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Erica Marsden’s son, an artist, has been imprisoned for homicidal negligence. In a state of grief, Erica cuts off all ties to family and friends, and retreats to a quiet hamlet on the south-east coast near the prison where he is serving his sentence.
There, in a rundown shack, she obsesses over creating a labyrinth by the ocean. To build it—to find a way out of her quandary—Erica will need the help of strangers. And that will require her to trust, and to reckon with her past.
The Labyrinth is a hypnotic story of guilt and denial, of the fraught relationship between parents and children, that is also a meditation on how art can both be ruthlessly destructive and restore sanity. It shows Amanda Lohrey to be at the peak of her powers.
‘The story of Richard Kline is marked by a…luminous wit, along with the quiet courage of a mind willing to countenance mysteries that our secular age refuses to broach.’
‘Amanda Lohrey is an author of exquisite subtlety and wry humour. Her ability to draw out the quieter nuances of the human condition is evidenced again in A Short History of Richard Kline, in which she has crafted a male character of great depth.’
‘Extraordinarily vivid and compelling…a stunning and memorable novella’
‘Hypnotic and beautiful, The Labyrinth forces us to reckon with how our deepest bonds can inflict the most pain. Amid this coil of darkness, however, is the novel’s unfailing light: that hope and redemption are always found in art and creation.’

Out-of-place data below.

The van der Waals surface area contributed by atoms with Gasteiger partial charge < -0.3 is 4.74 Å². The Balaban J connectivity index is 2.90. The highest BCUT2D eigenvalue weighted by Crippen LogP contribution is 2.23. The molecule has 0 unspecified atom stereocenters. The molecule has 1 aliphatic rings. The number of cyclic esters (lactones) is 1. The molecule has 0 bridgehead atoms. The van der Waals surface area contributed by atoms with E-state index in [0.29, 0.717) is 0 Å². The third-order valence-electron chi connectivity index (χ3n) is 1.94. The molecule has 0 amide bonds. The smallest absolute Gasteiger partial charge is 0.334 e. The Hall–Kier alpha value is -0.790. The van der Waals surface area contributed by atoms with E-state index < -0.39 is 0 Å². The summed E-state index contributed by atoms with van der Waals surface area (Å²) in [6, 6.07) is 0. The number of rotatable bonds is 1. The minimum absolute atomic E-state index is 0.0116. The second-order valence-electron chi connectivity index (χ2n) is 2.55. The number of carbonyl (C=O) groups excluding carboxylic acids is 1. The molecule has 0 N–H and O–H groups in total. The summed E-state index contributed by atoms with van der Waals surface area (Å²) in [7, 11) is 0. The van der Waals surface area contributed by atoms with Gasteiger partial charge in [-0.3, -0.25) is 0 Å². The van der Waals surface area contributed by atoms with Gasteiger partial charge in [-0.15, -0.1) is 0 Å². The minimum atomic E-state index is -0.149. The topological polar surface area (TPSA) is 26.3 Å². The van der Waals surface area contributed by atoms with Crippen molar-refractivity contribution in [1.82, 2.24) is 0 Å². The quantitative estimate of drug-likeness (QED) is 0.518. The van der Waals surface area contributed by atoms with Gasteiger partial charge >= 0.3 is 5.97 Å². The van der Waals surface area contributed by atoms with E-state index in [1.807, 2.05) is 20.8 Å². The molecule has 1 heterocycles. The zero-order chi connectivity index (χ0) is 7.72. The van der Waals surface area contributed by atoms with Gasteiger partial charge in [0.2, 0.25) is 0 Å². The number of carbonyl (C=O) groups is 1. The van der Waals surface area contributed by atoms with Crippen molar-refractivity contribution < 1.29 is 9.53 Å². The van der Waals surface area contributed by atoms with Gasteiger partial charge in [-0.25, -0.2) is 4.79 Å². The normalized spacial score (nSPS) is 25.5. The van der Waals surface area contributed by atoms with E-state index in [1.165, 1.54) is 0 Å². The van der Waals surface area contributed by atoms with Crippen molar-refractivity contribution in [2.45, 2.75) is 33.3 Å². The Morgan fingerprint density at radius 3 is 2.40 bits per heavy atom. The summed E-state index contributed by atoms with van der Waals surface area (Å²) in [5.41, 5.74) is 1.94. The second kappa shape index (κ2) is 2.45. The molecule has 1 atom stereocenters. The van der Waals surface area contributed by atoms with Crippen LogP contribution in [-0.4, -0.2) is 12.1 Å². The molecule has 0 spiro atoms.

‘ The Labyrinth is Amanda Lohrey’s wisest and most intimate novel yet—luminous, full of sharp-edged beauty and illuminating questions about how we should live our lives. It asks, most simply, how to keep going in the wake of a disaster that has no neat ending. This is a novel in which nothing is out of place—every word and image resonates.’
‘Lohrey’s writing is excellent, and she mixes pastoral and gothic tropes beautifully.’
‘A beautiful, brutal book that I experienced as both earthy and unearthly. I loved it.’
‘Not a book to be analysed but a book to experience. It is compelling, visceral and deeply moving…It is delicate yet strong. Painful yet regenerative.’
‘Iridescent…The Labyrinth is a nuanced and engrossing novel of bread and bones broken, the trace and rack of violence, and threads that lead the way out of exile.‘
‘Lohrey’s writing ensures we invest in and understand a mother’s intense need for forgiveness…I do believe that this novel is her very best. It is perfectly balanced and completely masterful. Fans of Alice Munro and Anne Tyler will rejoice in this kind of Australian story.’